Another key discovery is that the decision to swap (or not) is based on whether each subtraction did or didn’t *underflow* (i.e. return a negative result). Imagine the case where N in is 0 .. P‑1. If you subtract P from that then the result will be negative, telling you that you can discard the result of the subtraction and the answer you really want is N.

This means we need a “subtract P” procedure that returns both the result of the subtraction and a Boolean “Underflow” flag. The result might be negative so we use a GF subtype with a Dynamic_Predicate again, plus a pre- and post-condition to make sure we can apply Subtract_P more than once:

```
-- Subtracting P twice from a Normal_GF might result
-- in a GF where limb 15 can be negative with lower bound -65536
subtype Temp_GF_MSL is I64 range -LM .. LMM1;
subtype Temp_GF is GF
with Dynamic_Predicate =>
(Temp_GF (15) in Temp_GF_MSL and
(for all K in Index_16 range 0 .. 14 =>
Temp_GF (K) in GF_Normal_Limb));
procedure Subtract_P (T : in Temp_GF;
Result : out Temp_GF;
Underflow : out Boolean)
with Global => null,
Pre => T (15) >= -16#8000#,
Post => (Result (15) >= T (15) - 16#8000#);
```

The body of Subtract_P is basically a simple translation of the C code, but with a suitable loop invariant, which is sufficient to establish the absence of run-time errors. We also need one more subtype, thus:

```
subtype I64_Bit is I64 range 0 .. 1;
procedure Subtract_P (T : in Temp_GF;
Result : out Temp_GF;
Underflow : out Boolean)
is
Carry : I64_Bit;
R : GF;
begin
R := (others => 0);
-- Limb 0 - subtract LSL of P, which is 16#FFED#
R (0) := T (0) - 16#FFED#;
-- Limbs 1 .. 14 - subtract FFFF with carry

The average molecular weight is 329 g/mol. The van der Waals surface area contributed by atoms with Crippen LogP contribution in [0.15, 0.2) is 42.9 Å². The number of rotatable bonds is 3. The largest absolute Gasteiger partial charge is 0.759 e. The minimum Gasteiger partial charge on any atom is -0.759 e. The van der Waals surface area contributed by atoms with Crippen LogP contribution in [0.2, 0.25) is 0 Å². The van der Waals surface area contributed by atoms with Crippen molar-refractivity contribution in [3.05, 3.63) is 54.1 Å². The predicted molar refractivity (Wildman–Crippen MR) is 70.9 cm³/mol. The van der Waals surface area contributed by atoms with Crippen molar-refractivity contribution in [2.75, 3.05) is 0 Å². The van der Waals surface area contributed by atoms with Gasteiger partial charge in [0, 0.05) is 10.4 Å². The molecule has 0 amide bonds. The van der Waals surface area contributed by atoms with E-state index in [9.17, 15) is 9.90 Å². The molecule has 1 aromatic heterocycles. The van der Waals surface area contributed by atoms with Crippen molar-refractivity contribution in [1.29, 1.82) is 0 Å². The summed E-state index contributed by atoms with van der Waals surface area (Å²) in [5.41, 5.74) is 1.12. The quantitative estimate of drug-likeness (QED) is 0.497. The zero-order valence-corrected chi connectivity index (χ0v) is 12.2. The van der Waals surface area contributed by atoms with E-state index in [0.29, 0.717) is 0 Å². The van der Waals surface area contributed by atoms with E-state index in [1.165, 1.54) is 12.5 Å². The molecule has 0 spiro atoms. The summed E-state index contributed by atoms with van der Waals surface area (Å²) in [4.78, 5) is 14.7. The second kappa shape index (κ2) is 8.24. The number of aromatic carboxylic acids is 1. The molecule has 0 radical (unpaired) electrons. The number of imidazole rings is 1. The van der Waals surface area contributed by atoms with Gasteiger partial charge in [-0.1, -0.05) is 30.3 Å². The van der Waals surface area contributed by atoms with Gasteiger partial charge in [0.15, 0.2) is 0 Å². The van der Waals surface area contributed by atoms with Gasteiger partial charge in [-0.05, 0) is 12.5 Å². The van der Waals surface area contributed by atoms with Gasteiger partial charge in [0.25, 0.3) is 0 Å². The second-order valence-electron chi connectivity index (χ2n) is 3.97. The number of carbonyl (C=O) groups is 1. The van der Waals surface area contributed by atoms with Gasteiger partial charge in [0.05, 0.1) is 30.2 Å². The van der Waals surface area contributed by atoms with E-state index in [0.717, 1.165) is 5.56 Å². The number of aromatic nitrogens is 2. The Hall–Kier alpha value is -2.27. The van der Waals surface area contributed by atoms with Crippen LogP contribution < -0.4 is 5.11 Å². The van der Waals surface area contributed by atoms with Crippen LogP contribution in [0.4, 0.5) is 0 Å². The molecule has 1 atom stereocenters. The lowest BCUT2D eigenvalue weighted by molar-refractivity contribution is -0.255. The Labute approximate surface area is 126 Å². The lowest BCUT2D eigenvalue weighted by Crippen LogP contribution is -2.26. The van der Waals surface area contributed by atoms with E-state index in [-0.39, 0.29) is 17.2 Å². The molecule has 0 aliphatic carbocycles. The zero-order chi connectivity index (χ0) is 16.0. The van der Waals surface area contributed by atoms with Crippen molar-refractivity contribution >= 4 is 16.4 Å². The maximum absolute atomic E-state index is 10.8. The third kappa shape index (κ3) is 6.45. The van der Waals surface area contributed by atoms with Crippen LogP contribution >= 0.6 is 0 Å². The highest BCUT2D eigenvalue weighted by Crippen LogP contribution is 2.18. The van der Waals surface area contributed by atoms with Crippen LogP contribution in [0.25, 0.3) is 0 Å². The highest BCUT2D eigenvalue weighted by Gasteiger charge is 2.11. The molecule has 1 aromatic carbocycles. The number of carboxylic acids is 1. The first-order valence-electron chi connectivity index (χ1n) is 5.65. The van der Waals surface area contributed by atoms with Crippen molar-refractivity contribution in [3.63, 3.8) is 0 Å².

for I in Index_16 range 1 .. 14 loop
Carry := ASR_16 (R (I - 1)) mod 2;
R (I) := T (I) - 16#FFFF# - Carry;
R (I - 1) := R (I - 1) mod LM;
pragma Loop_Invariant
(for all J in Index_16 range 0 .. I - 1 =>
R (J) in GF_Normal_Limb);
pragma Loop_Invariant (T in Temp_GF);
end loop;
-- Limb 15 - Subtract MSL (Most Significant Limb)
-- of P (16#7FFF#) with carry.
-- Note that Limb 15 might become negative on underflow
Carry := ASR_16 (R (14)) mod 2;
R (15) := (T (15) - 16#7FFF#) - Carry;
R (14) := R (14) mod LM;
-- Note that R (15) is not normalized here, so that the
-- result of the first subtraction is numerically correct
-- as the input to the second.
Underflow := R (15) < 0;
Result := R;
end Subtract_P;
```

## Back to Pack_25519 #

Finally, we’re in a position to write the body of Pack_25519. It’s rather simple now:

```
function Pack_25519 (N : in Normal_GF) return Bytes_32
is
L : GF;
R1, R2 : Temp_GF;
First_Underflow : Boolean;
Second_Underflow : Boolean;
begin
L := N;
Subtract_P (L, R1, First_Underflow);
Subtract_P (R1, R2, Second_Underflow);
CSwap (R1, R2, Second_Underflow);
CSwap (L, R2, First_Underflow);
return To_Bytes_32 (R2);
end Pack_25519;
```

The trick is to arrange the calls to CSwap to always put the correct answer into R2. Consider the three cases we mentioned above.

- if N in 0 .. P‑1, then the first subtraction will underflow, and so will the second. In that case, the second call to CSwap puts L into R2, which is the right answer — the original value of N.
- if N in P .. 2P‑1, then the first subtraction will
*not*underflow, but the second will. The first call to CSwap puts R1 into R2 (which is the result of the first subtraction, and is the right answer). The second CSwap does nothing. - if N in 2P .. 2**256 – 1, then neither subtraction underflows. Both calls to CSwap do nothing. The correct answer is the result of the second subtraction, which is already in R2. Phew!

The function To_Bytes_32 is just a simple type conversion from Normal_GF to Bytes_32, which I won’t reproduce here — it’s a simple translation of the third and final FOR loop in the C code.

But… there’s a problem. Running GNATprove on this yields:

`sparknacl-utils.adb:197:27: medium: predicate check might fail`

Where line 197 is the return statement with the call to To_Bytes_32.